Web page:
Sunday 20 May 2018

Open disclosure will apply only in 'serious' cases

Mandatory disclosure was highlighted as an issue in the inquiry
into Portiuncula Hospital
Mandatory disclosure was highlighted as an issue in the inquiry into Portiuncula Hospital
Eilish O'Regan

Eilish O'Regan

Proposed legislation to make open disclosure of adverse incidents mandatory will only cover "serious" cases.

This could mean it will be left to doctors and other health care staff to decide what is considered serious, and therefore what they regard as lower-grade incidents may not be revealed to patients.

The promise to introduce mandatory disclosure of adverse incidents comes in the wake of the CervicalCheck scandal and the failure to tell 209 women who developed cervical cancer that an internal report had confirmed their smear result had wrongly given them the all-clear.

It was also one of the failures highlighted in the inquiry into the cases of 18 babies in Portiuncula Hospital, some of whom died or suffered severe disability. The maternity hospital report, which covered 2008-2014, found that there was a failure to inform parents about their babies.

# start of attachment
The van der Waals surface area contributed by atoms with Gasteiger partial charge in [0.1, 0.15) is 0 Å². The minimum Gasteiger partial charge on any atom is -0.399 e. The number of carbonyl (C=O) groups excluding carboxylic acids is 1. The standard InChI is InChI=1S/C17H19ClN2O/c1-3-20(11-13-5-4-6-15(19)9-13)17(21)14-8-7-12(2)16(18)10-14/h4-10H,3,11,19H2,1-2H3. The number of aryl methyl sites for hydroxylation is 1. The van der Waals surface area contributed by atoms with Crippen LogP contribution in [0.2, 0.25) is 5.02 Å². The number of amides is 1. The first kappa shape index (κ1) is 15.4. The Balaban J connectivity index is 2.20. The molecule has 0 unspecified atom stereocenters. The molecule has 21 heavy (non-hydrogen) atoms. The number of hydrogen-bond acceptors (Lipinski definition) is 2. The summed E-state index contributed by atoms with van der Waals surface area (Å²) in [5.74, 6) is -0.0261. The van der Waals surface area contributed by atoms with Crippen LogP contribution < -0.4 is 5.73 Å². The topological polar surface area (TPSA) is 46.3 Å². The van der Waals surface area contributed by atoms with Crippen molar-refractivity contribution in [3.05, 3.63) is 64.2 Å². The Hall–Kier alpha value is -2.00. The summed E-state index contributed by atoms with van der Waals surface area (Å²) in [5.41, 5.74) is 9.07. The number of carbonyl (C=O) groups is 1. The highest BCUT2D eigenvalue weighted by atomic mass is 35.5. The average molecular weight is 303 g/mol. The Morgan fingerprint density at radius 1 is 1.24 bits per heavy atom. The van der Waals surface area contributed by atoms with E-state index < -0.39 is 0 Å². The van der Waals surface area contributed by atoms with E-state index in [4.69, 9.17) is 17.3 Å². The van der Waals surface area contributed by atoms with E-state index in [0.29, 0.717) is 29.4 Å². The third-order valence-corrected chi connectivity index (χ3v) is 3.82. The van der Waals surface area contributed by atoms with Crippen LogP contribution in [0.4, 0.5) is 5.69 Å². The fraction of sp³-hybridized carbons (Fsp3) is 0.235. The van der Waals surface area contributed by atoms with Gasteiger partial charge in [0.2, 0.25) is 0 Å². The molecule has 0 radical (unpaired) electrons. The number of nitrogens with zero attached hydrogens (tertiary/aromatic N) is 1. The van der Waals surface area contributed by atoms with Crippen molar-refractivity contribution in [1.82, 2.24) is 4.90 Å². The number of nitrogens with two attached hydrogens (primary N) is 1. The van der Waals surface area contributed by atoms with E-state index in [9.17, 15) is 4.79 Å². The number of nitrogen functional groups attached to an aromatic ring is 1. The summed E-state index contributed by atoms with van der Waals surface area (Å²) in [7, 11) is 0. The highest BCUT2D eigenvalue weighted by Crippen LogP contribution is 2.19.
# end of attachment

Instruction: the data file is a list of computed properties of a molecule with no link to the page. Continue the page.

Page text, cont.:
In 17 of the 18 cases, investigated parents were not given proper details about the care of their babies.

It found that in eight of the cases the lack of information had a severe effect on the family.

The last government backed down on a pledge to make open disclosure mandatory.

The HSE's open disclosure policy of 2013, which has been repeatedly breached, was designed specifically "to deal with adverse events in a transparent and open manner".

It said that open disclosure involves an "open, consistent approach to communicating with service users" when things go wrong in healthcare.

"This includes expressing regret for what has happened, keeping the service user informed, providing feedback on investigations and the steps taken to prevent recurrence of an adverse event."

Upfront

The Department of Health backed down on making it mandatory on the grounds that it could lead to doctors being even less likely to be upfront.

However, new regulations will now give doctors greater protection from being sued if they do disclose.

The HSE policy says that all communication with service users or their relatives "must be carried out in an empathetic, informed and timely manner".

The principles of open disclosure "form the basis of an ethical response and promote a fair and just culture within the HSE, and when employed effectively in the feedback process can lead to improved service user and staff acceptance of the outcomes," it claims.

Irish Independent

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